Tales Of A Traveller, By Washington Irving

















































































































 -  There is no lady of the house to stand upon squeamish points
about lodging guests in odd holes and corners - Page 6
Tales Of A Traveller, By Washington Irving - Page 6 of 433 - First - Home

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There Is No Lady Of The House To Stand Upon Squeamish Points About Lodging Guests In Odd Holes And Corners, And Exposing The Shabby Parts Of The Establishment.

A bachelor's housekeeper is used to shifts and emergencies.

After much worrying to and fro, and divers consultations about the red room, and the blue room, and the chintz room, and the damask room, and the little room with the bow window, the matter was finally arranged.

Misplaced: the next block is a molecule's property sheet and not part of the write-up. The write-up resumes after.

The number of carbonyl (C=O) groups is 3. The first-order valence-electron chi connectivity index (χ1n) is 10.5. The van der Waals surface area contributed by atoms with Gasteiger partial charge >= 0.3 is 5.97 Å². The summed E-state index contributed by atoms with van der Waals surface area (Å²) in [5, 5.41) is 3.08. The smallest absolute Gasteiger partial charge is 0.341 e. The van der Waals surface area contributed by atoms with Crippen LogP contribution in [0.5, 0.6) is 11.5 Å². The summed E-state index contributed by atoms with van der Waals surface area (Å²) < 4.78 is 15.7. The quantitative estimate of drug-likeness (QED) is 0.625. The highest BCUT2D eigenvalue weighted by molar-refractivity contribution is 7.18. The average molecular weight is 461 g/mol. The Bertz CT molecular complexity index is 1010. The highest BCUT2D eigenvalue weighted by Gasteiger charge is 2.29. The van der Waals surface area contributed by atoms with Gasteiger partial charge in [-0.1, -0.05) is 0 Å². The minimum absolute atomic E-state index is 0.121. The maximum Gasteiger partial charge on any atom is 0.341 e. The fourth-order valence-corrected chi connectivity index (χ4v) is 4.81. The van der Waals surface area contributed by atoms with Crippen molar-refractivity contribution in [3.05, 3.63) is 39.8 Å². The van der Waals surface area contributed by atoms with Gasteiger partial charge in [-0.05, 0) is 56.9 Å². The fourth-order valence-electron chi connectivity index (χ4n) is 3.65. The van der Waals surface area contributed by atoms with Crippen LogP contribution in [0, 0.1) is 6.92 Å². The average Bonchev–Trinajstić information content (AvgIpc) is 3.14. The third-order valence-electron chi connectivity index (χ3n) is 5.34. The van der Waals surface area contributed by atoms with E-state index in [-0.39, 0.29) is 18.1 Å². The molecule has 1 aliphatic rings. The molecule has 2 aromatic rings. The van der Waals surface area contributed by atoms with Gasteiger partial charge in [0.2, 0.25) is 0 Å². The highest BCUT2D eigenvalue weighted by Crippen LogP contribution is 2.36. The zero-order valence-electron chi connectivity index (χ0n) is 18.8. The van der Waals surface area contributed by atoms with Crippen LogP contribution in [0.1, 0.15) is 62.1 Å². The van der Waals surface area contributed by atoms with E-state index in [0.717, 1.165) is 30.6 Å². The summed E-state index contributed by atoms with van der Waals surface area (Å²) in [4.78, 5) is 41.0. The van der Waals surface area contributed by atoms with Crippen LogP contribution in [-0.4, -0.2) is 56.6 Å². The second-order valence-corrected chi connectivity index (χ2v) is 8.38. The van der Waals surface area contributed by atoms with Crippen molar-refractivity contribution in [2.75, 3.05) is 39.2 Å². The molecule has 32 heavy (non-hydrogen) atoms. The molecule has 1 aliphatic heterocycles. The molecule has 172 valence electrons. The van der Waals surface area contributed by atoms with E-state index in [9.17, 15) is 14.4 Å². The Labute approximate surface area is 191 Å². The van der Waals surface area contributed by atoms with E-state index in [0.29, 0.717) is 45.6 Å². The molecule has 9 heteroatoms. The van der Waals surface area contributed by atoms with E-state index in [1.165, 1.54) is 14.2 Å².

When all this was done, we were once more summoned to the standing Rural amusement of eating. The time that had been consumed in dozing after dinner, and in the refreshment and consultation of the cedar parlor, was sufficient, in the opinion of the rosy-faced butler, to engender a reasonable appetite for supper. A slight repast had therefore been tricked up from the residue of dinner, consisting of cold sirloin of beef; hashed venison; a devilled leg of a turkey or so, and a few other of those light articles taken by country gentlemen to ensure sound sleep and heavy snoring.

The nap after dinner had brightened up every one's wit; and a great deal of excellent humor was expended upon the perplexities of mine host and his housekeeper, by certain married gentlemen of the company, who considered themselves privileged in joking with a bachelor's establishment. From this the banter turned as to what quarters each would find, on being thus suddenly billeted in so antiquated a mansion.

"By my soul," said an Irish captain of dragoons, one of the most merry and boisterous of the party - "by my soul, but I should not be surprised if some of those good-looking gentlefolks that hang along the walls, should walk about the rooms of this stormy night; or if I should find the ghost of one of these long-waisted ladies turning into my bed in mistake for her grave in the church-yard.

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